This strategy is straight out of a Cold War handbook: using the threat of a strong weapon against an enemy in order to prevent an enemy's use of the same weapon. Proponents argue that maintaining a well armed and trained citizenry is the only reasonable and realistic method of curbing gun violence. The aim being to create an environment of mutually assured destruction (MAD) in hopes of keep citizens in check of one another. This exact tactic was used during the Cold War and was craftily lampooned in Stanley Kubrick's black comedy Dr. Strangelove. This MAD strategy was executed by the United States and Soviet Union by participating in, what at the time appeared to be, an endless nuclear arms race. The two superpowers stockpiled tens of thousands of nuclear weapons as a clear signal to each other that any attempt of attack would seal each other's fate of total annihilation. In theory, this would restraining each other from attacking. It seems to have been a success: we are all still here, and not a single nuclear bomb was used during this period in an offensive attack. Though, this environment bred a paranoid and distrust that underpinned the tensions between two nations, and throughout the entire world, for decades.

A similar paranoia of being caught in the crossfire of a vilgilante or between the crosshairs of an unhinged individual has been felt by a number of people, businesses, and police chiefs throughout Texas.

But let's suppose we could live with the paranoia, do more guns lead to a safer society? The often cited advocate for CCW as a deterrence from crime, John R Lott Jr. is most notable for his book More Guns, Less Crime, in which Lott makes the straightforward claim that an armed victims raise the costs faced by a potential offender. In his work, Lott cites statistics that appear to show a correlation between conceal handgun laws and homicide rates. In an interview about his book Lott points to a 2-3 percent drop in murder, rape, and robbery rates in places with greater numbers of concealed handgun permits. However, Lott's conclusion has faced numerous challenges including conflicting evidence that suggests the cited drop in crime rates predated the passage of CCW laws and an entire disappearance of Lott's results when his data set is extended forward in time to account for number of other laws enacted at the time and after. This led economist Steven Levitt to conclude, ultimately, that there appears to be little basis for believing that concealed weapons laws have had an appreciable impact on crime.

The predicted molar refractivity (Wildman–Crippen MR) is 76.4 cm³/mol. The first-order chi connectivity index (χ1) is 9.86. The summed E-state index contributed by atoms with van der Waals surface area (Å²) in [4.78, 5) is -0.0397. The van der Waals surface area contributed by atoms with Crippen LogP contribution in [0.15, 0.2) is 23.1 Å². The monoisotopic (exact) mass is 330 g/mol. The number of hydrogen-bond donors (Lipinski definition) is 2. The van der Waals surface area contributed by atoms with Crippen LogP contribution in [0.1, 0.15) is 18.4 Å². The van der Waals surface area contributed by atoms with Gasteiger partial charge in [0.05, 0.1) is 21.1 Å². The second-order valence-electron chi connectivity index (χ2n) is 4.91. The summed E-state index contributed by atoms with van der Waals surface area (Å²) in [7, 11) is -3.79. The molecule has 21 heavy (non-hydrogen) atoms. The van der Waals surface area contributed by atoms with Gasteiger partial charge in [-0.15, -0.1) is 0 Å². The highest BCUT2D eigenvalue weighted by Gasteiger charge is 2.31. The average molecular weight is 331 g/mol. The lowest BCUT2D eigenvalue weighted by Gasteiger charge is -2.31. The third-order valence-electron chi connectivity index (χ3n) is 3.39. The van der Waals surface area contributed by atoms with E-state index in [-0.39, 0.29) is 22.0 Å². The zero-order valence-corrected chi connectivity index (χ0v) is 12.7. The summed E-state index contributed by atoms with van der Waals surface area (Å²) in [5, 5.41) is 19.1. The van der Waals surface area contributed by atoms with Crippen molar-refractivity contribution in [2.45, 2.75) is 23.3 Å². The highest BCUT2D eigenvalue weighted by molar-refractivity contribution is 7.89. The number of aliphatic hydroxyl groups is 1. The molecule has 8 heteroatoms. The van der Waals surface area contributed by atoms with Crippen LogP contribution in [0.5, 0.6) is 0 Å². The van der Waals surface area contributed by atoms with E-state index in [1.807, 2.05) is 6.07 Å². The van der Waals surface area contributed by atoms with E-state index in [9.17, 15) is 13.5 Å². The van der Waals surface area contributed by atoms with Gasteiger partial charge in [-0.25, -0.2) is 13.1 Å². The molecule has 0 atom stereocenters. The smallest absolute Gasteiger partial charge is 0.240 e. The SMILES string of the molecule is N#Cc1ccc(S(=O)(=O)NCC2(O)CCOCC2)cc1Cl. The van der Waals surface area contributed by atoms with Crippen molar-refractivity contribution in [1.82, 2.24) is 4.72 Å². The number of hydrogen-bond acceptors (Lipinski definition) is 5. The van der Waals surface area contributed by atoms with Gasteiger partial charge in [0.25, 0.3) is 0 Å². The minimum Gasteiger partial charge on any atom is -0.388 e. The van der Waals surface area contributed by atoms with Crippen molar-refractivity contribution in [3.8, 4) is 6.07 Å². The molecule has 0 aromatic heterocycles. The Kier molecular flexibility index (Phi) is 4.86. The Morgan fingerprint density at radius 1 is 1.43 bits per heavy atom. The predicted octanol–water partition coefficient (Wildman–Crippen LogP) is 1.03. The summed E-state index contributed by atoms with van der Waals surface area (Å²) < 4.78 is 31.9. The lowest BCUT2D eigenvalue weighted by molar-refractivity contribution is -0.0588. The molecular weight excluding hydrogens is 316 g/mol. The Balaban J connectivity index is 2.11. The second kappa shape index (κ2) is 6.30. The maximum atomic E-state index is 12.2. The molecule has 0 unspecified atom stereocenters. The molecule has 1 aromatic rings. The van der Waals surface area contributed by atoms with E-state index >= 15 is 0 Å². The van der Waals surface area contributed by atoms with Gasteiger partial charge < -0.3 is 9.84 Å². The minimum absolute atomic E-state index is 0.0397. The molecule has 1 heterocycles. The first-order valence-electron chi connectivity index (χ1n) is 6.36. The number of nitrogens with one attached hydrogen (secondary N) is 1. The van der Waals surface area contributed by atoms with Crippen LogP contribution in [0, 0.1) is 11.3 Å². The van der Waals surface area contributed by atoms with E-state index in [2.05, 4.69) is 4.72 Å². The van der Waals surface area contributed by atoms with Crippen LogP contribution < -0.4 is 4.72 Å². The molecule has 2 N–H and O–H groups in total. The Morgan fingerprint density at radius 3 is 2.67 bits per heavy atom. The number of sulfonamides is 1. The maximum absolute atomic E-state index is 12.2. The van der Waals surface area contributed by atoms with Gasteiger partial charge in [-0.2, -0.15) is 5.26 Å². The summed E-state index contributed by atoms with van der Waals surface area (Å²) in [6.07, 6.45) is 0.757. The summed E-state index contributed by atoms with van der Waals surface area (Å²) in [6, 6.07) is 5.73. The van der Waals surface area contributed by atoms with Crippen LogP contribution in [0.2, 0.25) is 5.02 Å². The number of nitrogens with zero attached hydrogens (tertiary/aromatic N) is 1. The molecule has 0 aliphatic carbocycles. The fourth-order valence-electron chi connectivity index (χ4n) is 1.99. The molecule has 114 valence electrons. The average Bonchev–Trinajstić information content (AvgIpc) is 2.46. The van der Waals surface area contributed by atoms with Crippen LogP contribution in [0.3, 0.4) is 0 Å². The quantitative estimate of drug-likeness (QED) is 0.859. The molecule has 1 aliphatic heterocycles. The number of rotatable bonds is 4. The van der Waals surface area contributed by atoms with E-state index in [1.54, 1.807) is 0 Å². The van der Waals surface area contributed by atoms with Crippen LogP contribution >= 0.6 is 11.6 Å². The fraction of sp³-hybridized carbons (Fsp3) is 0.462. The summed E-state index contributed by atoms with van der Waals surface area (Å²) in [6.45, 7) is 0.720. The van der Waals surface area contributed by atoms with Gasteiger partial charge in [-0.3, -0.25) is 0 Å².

The relationship between gun ownership and gun related deaths is better visualized in a series of charts developed by Mark Reid, a machine learning researcher at the Austrailian National University. Mark Reid is careful to state that he makes no claim that these charts illustrate causation. Although there is an unmistakable trendline: the more guns, the more gun deaths. Other studies have found states with stricter gun laws also have lower rates of gun deaths, that murder rates are higher in areas where guns are more prevalent, and that higher gun ownership potentially makes countries less safe.

All of this is not to argue that solely regulation, or taxation, or better mental healthcare are the solution to curbing gun violence. Rather that the alternative of deterrence through a mutually assured destruction is a regressive step on the path toward a more civilized society.